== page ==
PET ligands have been developed for only some of these. Fewer still have been completely validated and are in clinical use.

The most extensively studied neurochemical system is the dopaminergic network. Presynaptic imaging of dopamine synthesis and reuptake have been evaluated with fluorinated (18F) ligands. The uptake, metabolism, and flux of 18F-labeled l-DOPA in presynaptic dopaminergic terminals have been used to evaluate movement disorders, particularly Parkinson's disease (Fig. 9), and a number of neuropsychiatric syndromes.

The same is true for the evaluation of presynaptic dopaminergic reuptake sites (e.g., with the WIN compounds). On the postsynaptic side, numerous ligands have been developed with a range of affinities for the different postsynaptic dopaminergic receptors. These tracers include raclopride, spiperone, and ethylspiperone. They have provided data for the movement disorders, schizophrenia, pituitary tumors, and other disorders of the brain. In addition, the labeling of drugs of abuse, such as 11C-labeled cocaine, that bind to receptors in the dopaminergic system has

Figure 9 Evaluation of patients with Parkinson's disease using PET. Glucose metabolism in Parkinson's disease demonstrates a normal pattern in such patients (PD label) when compared to a normal control (middle column). When the dopamine-specific ligand [18F]fluoro-L-DOPA is employed, however, a striking reduction in the uptake of this tracer is identified in the posterior putamen of patients with Parkinson's disease when compared to normals (columns 1 and 2). This is because the majority of the presynaptic dopaminergic terminals in Parkinson's disease are lost from the putamen at the onset of Parkinson's disease symptoms. Nevertheless, this population of synapses represents only a minority of all the synapses in this structure. As such, glucose metabolism remains normal but the uptake of fluoro-L-DOPA is dramatically reduced since this tracer images only that subpopulation of cells that have dopamine as their neurotransmitter. In patients with Parkinson's disease plus dementia, some patients also show hypometabolism of neocortex ( + DEMENTIA) similar to patients with Alzheimer's disease (see Fig. 6).

Figure 9 Evaluation of patients with Parkinson's disease using PET. Glucose metabolism in Parkinson's disease demonstrates a normal pattern in such patients (PD label) when compared to a normal control (middle column). When the dopamine-specific ligand [18F]fluoro-L-DOPA is employed, however, a striking reduction in the uptake of this tracer is identified in the posterior putamen of patients with Parkinson's disease when compared to normals (columns 1 and 2). This is because the majority of the presynaptic dopaminergic terminals in Parkinson's disease are lost from the putamen at the onset of Parkinson's disease symptoms. Nevertheless, this population of synapses represents only a minority of all the synapses in this structure. As such, glucose metabolism remains normal but the uptake of fluoro-L-DOPA is dramatically reduced since this tracer images only that subpopulation of cells that have dopamine as their neurotransmitter. In patients with Parkinson's disease plus dementia, some patients also show hypometabolism of neocortex ( + DEMENTIA) similar to patients with Alzheimer's disease (see Fig. 6).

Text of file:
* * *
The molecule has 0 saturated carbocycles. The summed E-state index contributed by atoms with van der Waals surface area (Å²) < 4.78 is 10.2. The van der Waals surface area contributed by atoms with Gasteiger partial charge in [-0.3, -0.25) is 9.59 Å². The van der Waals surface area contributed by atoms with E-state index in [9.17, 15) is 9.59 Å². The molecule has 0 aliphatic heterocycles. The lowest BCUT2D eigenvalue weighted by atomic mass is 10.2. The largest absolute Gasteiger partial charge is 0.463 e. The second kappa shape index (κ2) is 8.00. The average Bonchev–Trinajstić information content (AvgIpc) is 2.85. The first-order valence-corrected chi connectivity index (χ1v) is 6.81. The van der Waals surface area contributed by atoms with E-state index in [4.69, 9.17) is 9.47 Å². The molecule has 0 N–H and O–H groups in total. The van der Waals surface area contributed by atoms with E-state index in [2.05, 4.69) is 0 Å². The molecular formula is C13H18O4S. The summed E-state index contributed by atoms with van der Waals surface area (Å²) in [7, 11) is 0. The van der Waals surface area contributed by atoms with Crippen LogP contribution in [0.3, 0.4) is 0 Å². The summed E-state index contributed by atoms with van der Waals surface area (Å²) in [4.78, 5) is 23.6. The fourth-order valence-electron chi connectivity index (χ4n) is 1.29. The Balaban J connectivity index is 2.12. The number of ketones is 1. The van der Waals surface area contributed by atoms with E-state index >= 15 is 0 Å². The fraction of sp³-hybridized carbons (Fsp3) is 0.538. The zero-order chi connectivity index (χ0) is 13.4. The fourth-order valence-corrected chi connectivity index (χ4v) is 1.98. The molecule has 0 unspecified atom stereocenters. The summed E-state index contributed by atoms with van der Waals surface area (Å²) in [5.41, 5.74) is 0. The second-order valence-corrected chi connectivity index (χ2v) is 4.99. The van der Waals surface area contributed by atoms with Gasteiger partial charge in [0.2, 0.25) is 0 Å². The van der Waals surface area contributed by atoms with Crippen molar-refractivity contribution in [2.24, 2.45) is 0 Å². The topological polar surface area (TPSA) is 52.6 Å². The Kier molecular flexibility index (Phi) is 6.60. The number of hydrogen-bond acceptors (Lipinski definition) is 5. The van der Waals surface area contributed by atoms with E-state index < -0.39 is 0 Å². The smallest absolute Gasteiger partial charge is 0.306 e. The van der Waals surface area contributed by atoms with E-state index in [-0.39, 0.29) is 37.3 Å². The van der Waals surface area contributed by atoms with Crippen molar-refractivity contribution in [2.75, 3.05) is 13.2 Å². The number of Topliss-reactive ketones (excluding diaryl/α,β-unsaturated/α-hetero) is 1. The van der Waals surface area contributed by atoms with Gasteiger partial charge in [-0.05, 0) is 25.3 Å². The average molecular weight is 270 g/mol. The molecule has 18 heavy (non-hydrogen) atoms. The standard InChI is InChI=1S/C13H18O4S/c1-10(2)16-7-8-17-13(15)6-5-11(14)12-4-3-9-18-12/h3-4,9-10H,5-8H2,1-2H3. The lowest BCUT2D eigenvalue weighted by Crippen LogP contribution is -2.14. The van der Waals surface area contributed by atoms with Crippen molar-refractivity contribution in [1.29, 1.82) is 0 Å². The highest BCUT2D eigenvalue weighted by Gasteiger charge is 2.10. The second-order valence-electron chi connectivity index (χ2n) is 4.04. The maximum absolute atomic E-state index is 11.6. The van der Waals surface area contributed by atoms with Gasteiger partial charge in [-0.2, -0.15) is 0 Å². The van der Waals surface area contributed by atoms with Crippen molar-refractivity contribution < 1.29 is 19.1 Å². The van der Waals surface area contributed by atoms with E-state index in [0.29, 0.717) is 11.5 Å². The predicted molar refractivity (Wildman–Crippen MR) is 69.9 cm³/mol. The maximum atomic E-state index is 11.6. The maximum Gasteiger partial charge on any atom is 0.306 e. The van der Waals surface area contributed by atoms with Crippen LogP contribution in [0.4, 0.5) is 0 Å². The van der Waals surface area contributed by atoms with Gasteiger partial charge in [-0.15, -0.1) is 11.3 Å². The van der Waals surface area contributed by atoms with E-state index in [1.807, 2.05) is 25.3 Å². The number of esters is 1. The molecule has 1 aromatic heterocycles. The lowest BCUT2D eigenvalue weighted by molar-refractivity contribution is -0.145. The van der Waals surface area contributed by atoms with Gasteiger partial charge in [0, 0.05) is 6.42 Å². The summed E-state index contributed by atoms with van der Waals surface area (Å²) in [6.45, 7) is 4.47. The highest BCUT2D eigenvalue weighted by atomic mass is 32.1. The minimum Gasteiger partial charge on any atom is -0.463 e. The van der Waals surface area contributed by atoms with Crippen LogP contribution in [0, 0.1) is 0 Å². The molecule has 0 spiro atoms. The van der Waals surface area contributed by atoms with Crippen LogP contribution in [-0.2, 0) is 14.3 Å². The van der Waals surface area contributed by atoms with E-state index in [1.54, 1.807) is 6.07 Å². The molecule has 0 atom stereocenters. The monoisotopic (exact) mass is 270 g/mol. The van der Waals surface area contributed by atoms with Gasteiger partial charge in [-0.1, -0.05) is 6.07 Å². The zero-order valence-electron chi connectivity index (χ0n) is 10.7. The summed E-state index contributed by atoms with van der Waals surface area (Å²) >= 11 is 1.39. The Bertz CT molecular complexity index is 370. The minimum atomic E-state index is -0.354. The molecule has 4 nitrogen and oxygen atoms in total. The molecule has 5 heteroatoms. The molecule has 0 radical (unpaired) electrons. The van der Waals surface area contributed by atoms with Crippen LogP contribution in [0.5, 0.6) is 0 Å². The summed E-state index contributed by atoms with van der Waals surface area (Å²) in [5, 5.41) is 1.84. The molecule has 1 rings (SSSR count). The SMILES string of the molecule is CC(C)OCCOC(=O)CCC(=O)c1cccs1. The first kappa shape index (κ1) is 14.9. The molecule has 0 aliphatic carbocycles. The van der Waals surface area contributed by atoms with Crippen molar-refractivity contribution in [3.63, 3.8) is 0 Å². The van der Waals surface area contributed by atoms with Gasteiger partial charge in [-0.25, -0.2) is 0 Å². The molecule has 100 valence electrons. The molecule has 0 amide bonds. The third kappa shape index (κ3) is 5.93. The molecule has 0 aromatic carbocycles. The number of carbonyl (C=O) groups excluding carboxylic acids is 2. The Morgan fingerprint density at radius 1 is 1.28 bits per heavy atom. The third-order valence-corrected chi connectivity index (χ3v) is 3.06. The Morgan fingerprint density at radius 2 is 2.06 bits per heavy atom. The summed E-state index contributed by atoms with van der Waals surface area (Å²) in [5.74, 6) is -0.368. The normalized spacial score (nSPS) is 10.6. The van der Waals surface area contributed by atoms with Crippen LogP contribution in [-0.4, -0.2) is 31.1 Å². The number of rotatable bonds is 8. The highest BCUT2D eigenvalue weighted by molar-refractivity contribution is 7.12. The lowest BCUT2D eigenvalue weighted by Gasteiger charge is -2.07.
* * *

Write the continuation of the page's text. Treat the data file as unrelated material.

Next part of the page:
SPM 11 C-FMZ hippocampal sclerosis p<0.001 p<0.01

been helpful as a means of exploring the neurobiology of chemical addiction.

Cholinergic tracers are in use for the study of neurodegenerative disorders such as Alzheimer's disease and markers of the serotonin system and have been employed in the evaluation of psychiatric disorders. The central benzodiazepine system can be scanned with flumazenil labeled with carbon-11. Important findings have been made with this tracer in patients with epilepsy (Fig. 10A). Finally, opioid receptors have been studied with a host of ligands that bind with varying affinities to the many subclasses of opiate receptor. These compounds have been used in the exploration of eiplepsy, psychiatric disease, and movement disorders.

b. SPECT A number of iodinated compounds have been developed and serve as analogs of the PET tracers described previously. Used in a similar fashion, relative estimates of binding and receptor uptake can be obtained with SPECT (Fig. 10B). Although the number of compounds of this type is few compared to the inventory of PET ligands, interest in their development and use will result in an ever-increasing set of SPECT tracers.

6. Electrophysiology a. EEG Electrophysiological techniques provide the best temporal resolution for studying neuronal activity in patients with neurosurgical, neurological, and psychiatric disorders. Although more limited in spatial resolution than the tomographic techniques, EEG data provide the investigator and clinician an opportunity to learn about the timing of events and their synchronicity. Particularly important in the investigation of patients with seizures, EEG has been the mainstay of diagnostic evaluation of such patients. The limited spatial resolution of scalp EEG can be overcome by the use of more invasive techniques when patients are surgical candidates. In that setting, subdural grid electrodes, depth electrodes, and cortical surface electrodes can be used to obtain local extracellular field potential recordings and electrocortico-grams.